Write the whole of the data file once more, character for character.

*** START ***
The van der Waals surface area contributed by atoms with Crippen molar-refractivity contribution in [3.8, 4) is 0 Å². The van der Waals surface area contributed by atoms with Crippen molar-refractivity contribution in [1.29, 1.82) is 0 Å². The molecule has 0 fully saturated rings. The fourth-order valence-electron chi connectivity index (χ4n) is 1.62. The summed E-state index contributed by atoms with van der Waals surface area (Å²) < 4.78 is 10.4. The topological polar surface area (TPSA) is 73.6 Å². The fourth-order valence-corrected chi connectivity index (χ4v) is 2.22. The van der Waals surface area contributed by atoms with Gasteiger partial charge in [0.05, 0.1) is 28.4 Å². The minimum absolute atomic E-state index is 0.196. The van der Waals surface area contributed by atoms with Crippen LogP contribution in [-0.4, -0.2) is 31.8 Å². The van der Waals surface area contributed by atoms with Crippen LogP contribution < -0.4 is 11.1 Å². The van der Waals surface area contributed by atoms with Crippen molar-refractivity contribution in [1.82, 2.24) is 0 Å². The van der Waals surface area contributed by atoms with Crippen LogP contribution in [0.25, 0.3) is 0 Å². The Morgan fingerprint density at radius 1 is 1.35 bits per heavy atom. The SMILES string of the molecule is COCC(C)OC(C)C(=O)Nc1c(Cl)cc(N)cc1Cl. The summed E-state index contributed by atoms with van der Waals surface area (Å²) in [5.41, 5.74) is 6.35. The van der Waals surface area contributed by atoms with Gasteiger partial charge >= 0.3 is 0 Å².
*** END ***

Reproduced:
The van der Waals surface area contributed by atoms with Crippen molar-refractivity contribution in [3.8, 4) is 0 Å². The van der Waals surface area contributed by atoms with Crippen molar-refractivity contribution in [1.29, 1.82) is 0 Å². The molecule has 0 fully saturated rings. The fourth-order valence-electron chi connectivity index (χ4n) is 1.62. The summed E-state index contributed by atoms with van der Waals surface area (Å²) < 4.78 is 10.4. The topological polar surface area (TPSA) is 73.6 Å². The fourth-order valence-corrected chi connectivity index (χ4v) is 2.22. The van der Waals surface area contributed by atoms with Gasteiger partial charge in [0.05, 0.1) is 28.4 Å². The minimum absolute atomic E-state index is 0.196. The van der Waals surface area contributed by atoms with Crippen LogP contribution in [-0.4, -0.2) is 31.8 Å². The van der Waals surface area contributed by atoms with Crippen LogP contribution < -0.4 is 11.1 Å². The van der Waals surface area contributed by atoms with Crippen molar-refractivity contribution in [1.82, 2.24) is 0 Å². The van der Waals surface area contributed by atoms with Crippen LogP contribution in [0.25, 0.3) is 0 Å². The Morgan fingerprint density at radius 1 is 1.35 bits per heavy atom. The SMILES string of the molecule is COCC(C)OC(C)C(=O)Nc1c(Cl)cc(N)cc1Cl. The summed E-state index contributed by atoms with van der Waals surface area (Å²) in [5.41, 5.74) is 6.35. The van der Waals surface area contributed by atoms with Gasteiger partial charge >= 0.3 is 0 Å².